So yes, this is PCIe, you need extremely serious impedance matching, not just for the PCB traces, but for everything, and for the transition areas between everything. This includes even vias, connector pin pads, and pads for any other components there might be on the PCB traces.

And for further understanding, a digital signal is basically a square wave, and you want that square wave to pass through your board with little degradation. The problem is, for any square wave with some bit rate, there is a rule of thumb that you need at least 5 times the bandwidth for the square wave to pass through a system and stay as a square wave. So a 5 Gbps PCIe needs to have a PCB design that can pass 25 GHz without too much degradation in the signal.

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  • \$\begingroup\$ Sorry, I really meant to write trace length! :) \$\endgroup\$
    – Daniel
    Commented May 14, 2023 at 19:27
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For all impedance matching considerations, there is rule-of-thumb: if you can decrease the trace lengths below 1/10 of the wavelength, you're probably good to go even without serious impedance matching.

This is only true for narrowband (sinusoidal) signals. It is not applicable here.

A more common rule of thumb for digital circuits is that the length in inches must be less than the rise time in nanoseconds.

Now looking at those amazing great GT/s values for PCIe versions (5GT/s for v2), I was thinking on how is this really utilized? 5GHz? No CPU is out there which is clocked to this high frequency. And PCIe v4 is even higher (16 GT/s). Is it clocked for 16GHz?

The receiver runs at the transfer rate, which for PCIe 4.0 is 16 GHz.

PCIe v2's differential pairs (RX, TX) is clocked for 500MHz?

That is obvious nonsense. Rather than ask a computer to lie to you, I suggest getting a book on high frequency circuit design. There many out there that will discuss how to route PCIe. Without taking the time to understand what you're doing, you're unlikely to end up with a working design.

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  • \$\begingroup\$ By any chance, can you please link a few of those books/resources/videos which are easy enough to start with (without escaping after the first pages)? :) \$\endgroup\$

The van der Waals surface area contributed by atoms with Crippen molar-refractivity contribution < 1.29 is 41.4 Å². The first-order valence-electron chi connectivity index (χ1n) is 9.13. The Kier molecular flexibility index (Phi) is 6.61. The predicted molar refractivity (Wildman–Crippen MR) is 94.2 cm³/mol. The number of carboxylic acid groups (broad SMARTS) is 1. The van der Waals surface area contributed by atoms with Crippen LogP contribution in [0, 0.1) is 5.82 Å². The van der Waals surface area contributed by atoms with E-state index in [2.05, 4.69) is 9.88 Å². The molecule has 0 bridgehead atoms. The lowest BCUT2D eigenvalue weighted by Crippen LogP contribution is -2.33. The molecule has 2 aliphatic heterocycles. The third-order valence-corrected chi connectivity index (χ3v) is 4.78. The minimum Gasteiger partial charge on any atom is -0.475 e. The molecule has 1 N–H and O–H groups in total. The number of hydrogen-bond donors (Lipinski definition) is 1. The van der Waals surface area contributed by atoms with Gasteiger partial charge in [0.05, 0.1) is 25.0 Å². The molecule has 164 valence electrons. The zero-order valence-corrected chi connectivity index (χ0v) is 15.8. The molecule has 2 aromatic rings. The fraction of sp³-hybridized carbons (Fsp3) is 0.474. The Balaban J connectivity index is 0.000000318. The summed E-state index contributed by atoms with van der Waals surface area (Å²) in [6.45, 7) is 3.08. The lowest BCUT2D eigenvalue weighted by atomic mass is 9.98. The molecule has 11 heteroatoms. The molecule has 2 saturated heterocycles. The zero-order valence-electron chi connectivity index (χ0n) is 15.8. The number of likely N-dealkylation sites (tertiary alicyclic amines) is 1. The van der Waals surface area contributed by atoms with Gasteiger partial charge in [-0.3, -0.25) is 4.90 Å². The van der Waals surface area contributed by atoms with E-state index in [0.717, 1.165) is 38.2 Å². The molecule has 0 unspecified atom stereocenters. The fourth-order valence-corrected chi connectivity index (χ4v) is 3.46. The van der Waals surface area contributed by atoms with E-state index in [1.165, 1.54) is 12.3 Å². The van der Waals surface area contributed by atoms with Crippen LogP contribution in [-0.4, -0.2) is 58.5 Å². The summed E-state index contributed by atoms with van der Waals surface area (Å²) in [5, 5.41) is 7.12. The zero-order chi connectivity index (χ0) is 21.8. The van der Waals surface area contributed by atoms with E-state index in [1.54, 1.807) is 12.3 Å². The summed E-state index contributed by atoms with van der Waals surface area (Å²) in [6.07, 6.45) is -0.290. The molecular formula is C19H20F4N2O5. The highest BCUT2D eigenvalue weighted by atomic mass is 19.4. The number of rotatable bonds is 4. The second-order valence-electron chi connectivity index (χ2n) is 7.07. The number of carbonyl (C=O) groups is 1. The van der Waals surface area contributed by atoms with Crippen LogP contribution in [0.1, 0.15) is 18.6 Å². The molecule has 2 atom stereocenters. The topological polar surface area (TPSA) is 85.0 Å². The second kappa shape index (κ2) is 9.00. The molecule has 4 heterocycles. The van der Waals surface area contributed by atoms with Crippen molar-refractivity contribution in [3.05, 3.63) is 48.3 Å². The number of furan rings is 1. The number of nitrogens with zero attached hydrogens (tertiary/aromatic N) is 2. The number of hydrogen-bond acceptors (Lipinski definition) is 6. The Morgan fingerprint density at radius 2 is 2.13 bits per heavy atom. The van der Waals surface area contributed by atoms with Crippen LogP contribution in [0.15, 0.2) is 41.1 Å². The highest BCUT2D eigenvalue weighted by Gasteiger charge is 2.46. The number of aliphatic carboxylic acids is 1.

– Daniel
    Commented May 14, 2023 at 20:31
  • \$\begingroup\$ I mean, it is still applicable here -- you just need to include the maximum significant frequency. Which will be a harmonic of the clock, perhaps 7th or more. \$\endgroup\$ Commented May 14, 2023 at 20:35
  • \$\begingroup\$ @TimWilliams The maximum significant frequency is defined by the rise time, not the wavelength, so as a rule of thumb it is not applicable i.e. you need more information than just the wavelength. The calculation works of course if you know the right numbers to use in place of the period of the fundamental though, as you suggest. \$\endgroup\$ Commented May 14, 2023 at 20:53
  • \$\begingroup\$ Yes, to be clear, bit clock in this case. Data may change less often than that, but the maximum rate is to toggle with every bit. \$\endgroup\$ Commented May 14, 2023 at 20:57
  • \$\begingroup\$ @Daniel I think recommendations are not allowed, but you can find many good lectures on PCIe and high frequency routing on youtube. If you find a lecture helpful, you might buy that person's book. There are also many common introductory books recommended for high frequency design that you can find discussed on Google. \$\endgroup\$ Commented May 14, 2023 at 20:58